When Santa Monica residents Sanaz and Delbert Whetter had their first child, Neta, seven years ago, the pair, who are deaf, quickly became frustrated with their options when it came to baby alert systems. Though the products they tried were connected to lamps within their toy-strewn home — the lights served as visual cues to check Neta — the couple found the devices were often faulty.

“We were also dismayed by the lack of development or improvements to products in this category,” Delbert Whetter tells L.A. Weekly, also mentioning that the same lackluster devices were on shelves when their second child, Adin, was born three years ago. “One device was supposed to distinguish between a baby’s cries and mere noises, and alert us with visual warnings, but it never worked right.

“So we opted, instead, to use a more sensitive alert system that is triggered by any kind of noise. With two young children in the house, that is a lot of alerts.”

Though innovations for reliable, attention-getting baby alert systems have been slow — seemingly nonexistent — a new app called ChatterBaby has recently changed the game. Through the app’s increasingly smart algorithms, the Whetters learn not only when their kids need to be checked on but also get details on what the specific issue might be.

“ChatterBaby translates auditory sounds to useful visual information, which is a phenomenal step forward in technology for deaf parents and other parents who rely on, or prefer, visual cues and similar means of communication,” Delbert Whetter says of the app, which works with existing baby monitors to set off lights. “It is very exciting for us as deaf parents to see that smart technology is finally being utilized in a space with so much potential.”

A mutual friend of the Whetters, UCLA professor Ariana Anderson, developed the new app. She tells L.A. Weekly that ChatterBaby can help hearing parents as well. “I was inspired to create this app after realizing that parents — both deaf and hearing — benefit from knowing how to respond to their crying baby,” the statistician says.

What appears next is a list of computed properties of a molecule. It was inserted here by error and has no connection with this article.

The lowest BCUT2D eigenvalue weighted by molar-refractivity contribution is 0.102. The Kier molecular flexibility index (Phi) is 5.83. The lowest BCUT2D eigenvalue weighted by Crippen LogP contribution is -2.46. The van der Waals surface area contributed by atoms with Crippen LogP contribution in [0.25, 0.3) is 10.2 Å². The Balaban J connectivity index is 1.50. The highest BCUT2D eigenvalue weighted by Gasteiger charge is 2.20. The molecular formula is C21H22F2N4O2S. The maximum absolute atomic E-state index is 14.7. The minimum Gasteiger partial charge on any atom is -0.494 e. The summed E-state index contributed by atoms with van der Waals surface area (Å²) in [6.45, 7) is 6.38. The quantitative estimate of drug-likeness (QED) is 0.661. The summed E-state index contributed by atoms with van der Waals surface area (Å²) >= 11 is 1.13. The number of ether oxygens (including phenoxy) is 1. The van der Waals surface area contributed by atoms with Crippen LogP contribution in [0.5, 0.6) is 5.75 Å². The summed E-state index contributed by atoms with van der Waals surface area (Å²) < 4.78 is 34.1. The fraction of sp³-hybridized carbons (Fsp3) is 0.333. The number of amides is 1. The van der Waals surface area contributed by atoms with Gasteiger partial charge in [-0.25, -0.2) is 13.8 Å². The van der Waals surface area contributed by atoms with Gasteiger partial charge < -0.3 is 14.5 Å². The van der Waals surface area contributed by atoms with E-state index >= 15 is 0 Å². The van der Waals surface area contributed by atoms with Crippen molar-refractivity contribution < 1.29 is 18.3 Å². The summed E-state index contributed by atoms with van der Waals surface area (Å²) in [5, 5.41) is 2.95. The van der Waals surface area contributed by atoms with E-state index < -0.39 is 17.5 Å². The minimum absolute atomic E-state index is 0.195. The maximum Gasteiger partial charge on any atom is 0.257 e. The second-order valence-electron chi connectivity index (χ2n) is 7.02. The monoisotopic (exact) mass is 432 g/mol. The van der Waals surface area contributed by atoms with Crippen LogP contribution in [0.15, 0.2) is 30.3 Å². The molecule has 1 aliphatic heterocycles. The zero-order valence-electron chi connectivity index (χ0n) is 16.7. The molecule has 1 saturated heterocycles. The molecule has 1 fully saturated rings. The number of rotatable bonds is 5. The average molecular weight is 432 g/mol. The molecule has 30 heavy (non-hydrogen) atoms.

Though it can be downloaded on a smartphone in a minute, ChatterBaby wasn’t easy to create. Anderson and her team spent nearly three years collecting data, poring over notes to develop an algorithm that can differentiate whether a certain cry is linked to a child being hungry, in pain or simply fussy.

“[Parents] open the app, press record, and a five-second audio sample is sent to the server. After, an image is returned [on their phones that] displays a graph with the probability of each state,” says Anderson, whose curiosity over whether her own four children’s vocal patterns were “universal” spurred her to conduct the research that resulted in ChatterBaby.

“My laboratory at UCLA is focused on ‘Technology for Good.’ We wish to empower people to function independently in their daily lives, through algorithms and data,” she says.

On top of being a tool that can help parents figure out when and why their baby or toddler is crying, ChatterBaby also can help parents discover if their child is at risk of autism, Anderson says, by detecting abnormalities in the baby's cries.

“Once a parent uses ChatterBaby, we follow the child for six years and provide free screenings for autism in the privacy and comfort of their home beginning at age 2,” says the professor, who says the app is part of an ongoing UCLA project. “We hope that increasing autism screening will get children to doctors earlier, and reduce the income barrier that affects so many families in obtaining a diagnosis for autism.”

As more parents download ChatterBaby, their donated data is poised to strengthen the algorithm and serve kids better, Anderson says. It’s a continual honing that she believes will ensure future parents have the most advanced technology working for their families.

“I hope this app validates parents' own intuition about what their baby needs and gives them the confidence that they are an expert on their own baby,” says Anderson. “Becoming a parent is a stressful and overwhelming journey. We hope to strengthen, encourage and empower parents during the earliest and most difficult part of their journey.”

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